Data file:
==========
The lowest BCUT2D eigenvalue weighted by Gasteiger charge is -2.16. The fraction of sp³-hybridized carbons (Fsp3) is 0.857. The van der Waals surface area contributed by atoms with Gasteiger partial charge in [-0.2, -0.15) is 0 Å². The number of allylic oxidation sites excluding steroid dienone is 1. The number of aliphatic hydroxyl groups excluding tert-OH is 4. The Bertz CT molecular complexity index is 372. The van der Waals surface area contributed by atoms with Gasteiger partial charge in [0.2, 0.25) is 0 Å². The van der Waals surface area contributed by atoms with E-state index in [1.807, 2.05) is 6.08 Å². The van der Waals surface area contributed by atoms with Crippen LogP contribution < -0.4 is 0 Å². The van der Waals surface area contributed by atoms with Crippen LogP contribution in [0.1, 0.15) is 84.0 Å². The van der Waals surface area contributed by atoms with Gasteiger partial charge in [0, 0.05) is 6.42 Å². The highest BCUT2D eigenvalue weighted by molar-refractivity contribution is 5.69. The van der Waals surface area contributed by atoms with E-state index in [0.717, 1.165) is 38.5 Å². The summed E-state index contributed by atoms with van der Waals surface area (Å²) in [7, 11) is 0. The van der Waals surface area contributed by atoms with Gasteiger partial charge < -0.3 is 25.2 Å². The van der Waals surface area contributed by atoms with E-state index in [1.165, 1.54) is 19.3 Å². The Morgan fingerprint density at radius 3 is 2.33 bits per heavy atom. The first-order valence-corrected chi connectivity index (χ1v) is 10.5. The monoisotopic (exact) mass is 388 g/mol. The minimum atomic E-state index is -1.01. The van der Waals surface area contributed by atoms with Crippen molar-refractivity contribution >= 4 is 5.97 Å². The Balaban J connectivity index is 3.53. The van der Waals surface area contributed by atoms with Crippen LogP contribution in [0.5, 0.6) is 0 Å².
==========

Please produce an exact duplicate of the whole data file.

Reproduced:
The lowest BCUT2D eigenvalue weighted by Gasteiger charge is -2.16. The fraction of sp³-hybridized carbons (Fsp3) is 0.857. The van der Waals surface area contributed by atoms with Gasteiger partial charge in [-0.2, -0.15) is 0 Å². The number of allylic oxidation sites excluding steroid dienone is 1. The number of aliphatic hydroxyl groups excluding tert-OH is 4. The Bertz CT molecular complexity index is 372. The van der Waals surface area contributed by atoms with Gasteiger partial charge in [0.2, 0.25) is 0 Å². The van der Waals surface area contributed by atoms with E-state index in [1.807, 2.05) is 6.08 Å². The van der Waals surface area contributed by atoms with Crippen LogP contribution < -0.4 is 0 Å². The van der Waals surface area contributed by atoms with Crippen LogP contribution in [0.1, 0.15) is 84.0 Å². The van der Waals surface area contributed by atoms with Gasteiger partial charge in [0, 0.05) is 6.42 Å². The highest BCUT2D eigenvalue weighted by molar-refractivity contribution is 5.69. The van der Waals surface area contributed by atoms with E-state index in [0.717, 1.165) is 38.5 Å². The summed E-state index contributed by atoms with van der Waals surface area (Å²) in [7, 11) is 0. The van der Waals surface area contributed by atoms with Gasteiger partial charge < -0.3 is 25.2 Å². The van der Waals surface area contributed by atoms with E-state index in [1.165, 1.54) is 19.3 Å². The Morgan fingerprint density at radius 3 is 2.33 bits per heavy atom. The first-order valence-corrected chi connectivity index (χ1v) is 10.5. The monoisotopic (exact) mass is 388 g/mol. The minimum atomic E-state index is -1.01. The van der Waals surface area contributed by atoms with Crippen molar-refractivity contribution >= 4 is 5.97 Å². The Balaban J connectivity index is 3.53. The van der Waals surface area contributed by atoms with Crippen LogP contribution in [0.5, 0.6) is 0 Å².